Chrles S. Spencer, “The Painter & Sculptor”, autumn edition 1958, London

 

 

“The exhibition of oil paintings by Shmuel Bonneh covers a period of just over three years, and provides an overview of the progress of this young Haifa-ite, aged 28. This is a demonstration of great boldness, symbolic of the revival of artistic excellence that had almost completely disappeared among the younger generation of Israeli artists, abstract and figurative alike. In fact, Bonneh is a combination of two painters: the first is Bonneh the decorative artist who firmly believes in the illustrative values of Jewish folk art and the miniature art of oriental Jewry – amulets, inscriptions and calligraphy. The second is the enthusiastic, naïve expressionist, establishing the Jewish subjects that affirm the content of his oeuvre. … But there is a new freshness in Bonneh’s painting since he abandoned the miniatures of his early work. Without doubt, he adheres to the preservation of absolute artistic values, rejecting the possibilities of easy, comfortable expression. Among his latest works, including landscapes that appear here for the first time, there is a partial return to more concrete themes, in which the artist’s treatment reveals surprising ability and maturity.”

Y. Reshef (Yona Fischer) “Haaretz” 20.1.1959

 

 

“As we have discussed formerly, Shmuel Bonneh paints with a love and enthusiasm that hardly allows of rational critique. A former pupil of Menahem Shemi, it is doubtful whether he entered the artist’s world with many preconceived theories. The language that he adopted initially, when he was influenced by the folk art of the Orient, was basically decorative, integrating clear and simple traditional elements. The spectrum of bright colours, the precise drawing, the naïve composition, are all present as a function of the subject. From depictions of Jewish festival celebrations, Bonneh moved on last year to biblical subjects. He had to express new concepts, to draw on his own imagination, to crystallize a revolutionary concept of line and colour. It is hardly surprising, then, that the painter’s ideas are expressed not in illustrative depiction but in light fantasy and clear expression, replacing the oriental forms. … Perhaps the landscapes confirm and return to the oriental atmosphere of his early works, and perhaps their rich colour, unlike most painting of biblical subjects, will return him to simple expressions of line and form.”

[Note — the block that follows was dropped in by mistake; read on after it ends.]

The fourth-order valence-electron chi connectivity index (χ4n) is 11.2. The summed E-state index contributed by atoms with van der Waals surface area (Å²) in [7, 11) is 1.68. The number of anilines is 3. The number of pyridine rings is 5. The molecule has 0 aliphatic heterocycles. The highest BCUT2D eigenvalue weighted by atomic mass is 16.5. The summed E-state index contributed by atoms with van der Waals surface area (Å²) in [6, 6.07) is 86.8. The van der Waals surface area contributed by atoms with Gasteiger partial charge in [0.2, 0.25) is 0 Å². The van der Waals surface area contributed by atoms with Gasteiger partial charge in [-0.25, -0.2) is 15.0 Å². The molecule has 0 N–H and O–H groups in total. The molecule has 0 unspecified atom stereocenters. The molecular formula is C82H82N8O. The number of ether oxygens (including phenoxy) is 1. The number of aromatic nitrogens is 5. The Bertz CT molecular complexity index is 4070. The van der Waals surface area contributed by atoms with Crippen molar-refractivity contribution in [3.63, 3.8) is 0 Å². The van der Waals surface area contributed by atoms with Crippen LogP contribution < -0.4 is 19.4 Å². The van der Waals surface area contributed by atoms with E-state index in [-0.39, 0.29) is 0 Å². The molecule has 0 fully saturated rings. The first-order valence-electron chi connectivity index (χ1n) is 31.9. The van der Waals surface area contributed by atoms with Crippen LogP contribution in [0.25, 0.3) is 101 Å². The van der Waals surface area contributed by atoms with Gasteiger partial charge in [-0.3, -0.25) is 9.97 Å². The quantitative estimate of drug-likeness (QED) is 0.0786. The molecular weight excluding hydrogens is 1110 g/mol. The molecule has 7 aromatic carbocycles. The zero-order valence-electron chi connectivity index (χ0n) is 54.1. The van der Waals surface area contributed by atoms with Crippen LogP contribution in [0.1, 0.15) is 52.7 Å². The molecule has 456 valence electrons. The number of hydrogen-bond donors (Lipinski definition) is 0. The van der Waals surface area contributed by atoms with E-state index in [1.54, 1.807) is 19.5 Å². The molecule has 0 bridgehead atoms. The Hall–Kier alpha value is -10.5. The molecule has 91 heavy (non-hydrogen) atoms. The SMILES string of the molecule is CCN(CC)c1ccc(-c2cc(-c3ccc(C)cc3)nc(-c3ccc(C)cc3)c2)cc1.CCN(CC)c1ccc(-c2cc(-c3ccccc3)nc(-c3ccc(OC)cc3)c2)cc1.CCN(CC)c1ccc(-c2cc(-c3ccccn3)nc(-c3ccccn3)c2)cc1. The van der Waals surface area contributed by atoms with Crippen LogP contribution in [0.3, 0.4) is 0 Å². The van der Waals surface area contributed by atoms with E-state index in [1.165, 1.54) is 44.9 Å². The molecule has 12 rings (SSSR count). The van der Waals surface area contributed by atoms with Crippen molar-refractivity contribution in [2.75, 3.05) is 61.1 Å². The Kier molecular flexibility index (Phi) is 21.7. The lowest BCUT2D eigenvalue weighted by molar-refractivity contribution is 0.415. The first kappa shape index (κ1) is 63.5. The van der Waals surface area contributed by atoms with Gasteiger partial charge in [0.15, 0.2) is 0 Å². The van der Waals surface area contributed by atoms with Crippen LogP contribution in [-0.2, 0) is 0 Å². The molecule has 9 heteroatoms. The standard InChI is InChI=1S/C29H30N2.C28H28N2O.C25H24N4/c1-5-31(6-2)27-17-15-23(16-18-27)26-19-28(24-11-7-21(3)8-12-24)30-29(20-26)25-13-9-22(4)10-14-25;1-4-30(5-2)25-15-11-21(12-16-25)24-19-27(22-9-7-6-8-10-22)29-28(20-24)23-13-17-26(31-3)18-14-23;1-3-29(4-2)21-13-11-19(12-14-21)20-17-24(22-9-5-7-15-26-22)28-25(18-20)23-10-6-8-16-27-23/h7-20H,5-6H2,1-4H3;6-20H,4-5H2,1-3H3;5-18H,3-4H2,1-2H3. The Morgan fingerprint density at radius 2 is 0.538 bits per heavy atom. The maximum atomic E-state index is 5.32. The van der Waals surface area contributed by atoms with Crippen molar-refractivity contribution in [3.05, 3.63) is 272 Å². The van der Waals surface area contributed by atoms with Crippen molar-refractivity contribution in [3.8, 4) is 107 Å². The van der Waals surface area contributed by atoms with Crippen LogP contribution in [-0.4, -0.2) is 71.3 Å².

Yona Fischer “Lamerhav” 20.1.1959

 

“His works bear witness to constant and steady progress. Seven years ago he painted ‘flat’ pictures in bright colours that resembled oriental mosaics. The subjects were biblical. Today his subject is the same. The problems of area are still the focus of his interest, the principle. The colours are still bright and vivid; the pictures are monumental, less illustrative, more dramatic. He divides the surface with a cross, placed either in the centre or at the side, higher or lower. Inside this cruciform construction are the images – or it is the image itself that forms the cross on the canvas. In several pictures he emphasizes the area with a cube, covering a third of the canvas, across the centre. Bonneh varies the colour; sometimes he leaves large, empty spaces – dark or light. Sometimes he controls half the picture with a single monotone that emphasizes the colorfulness of the rest. In recent months he has been painting landscapes and has left the angular compositions, replacing them with crescents or circles. Bonneh makes do with few details in these paintings, hinting at nature only with standardized shapes. … Bonneh is an interesting, original painter who has now achieved monumental expression. His power magnetizes us, and his clear, unified depictions are remarkable, coming from such a young artist.”

Dr. Claire Lachmann “Davar” 20.1.1959

 

What, how-ever, distinguishes Bonneh is the depth of his conception and his problem of balancing a narrative method with pictorial value. […] Bonneh is an artist to be watched.”

 

E.Harris, “The Jerusalem post”, 16.1.1959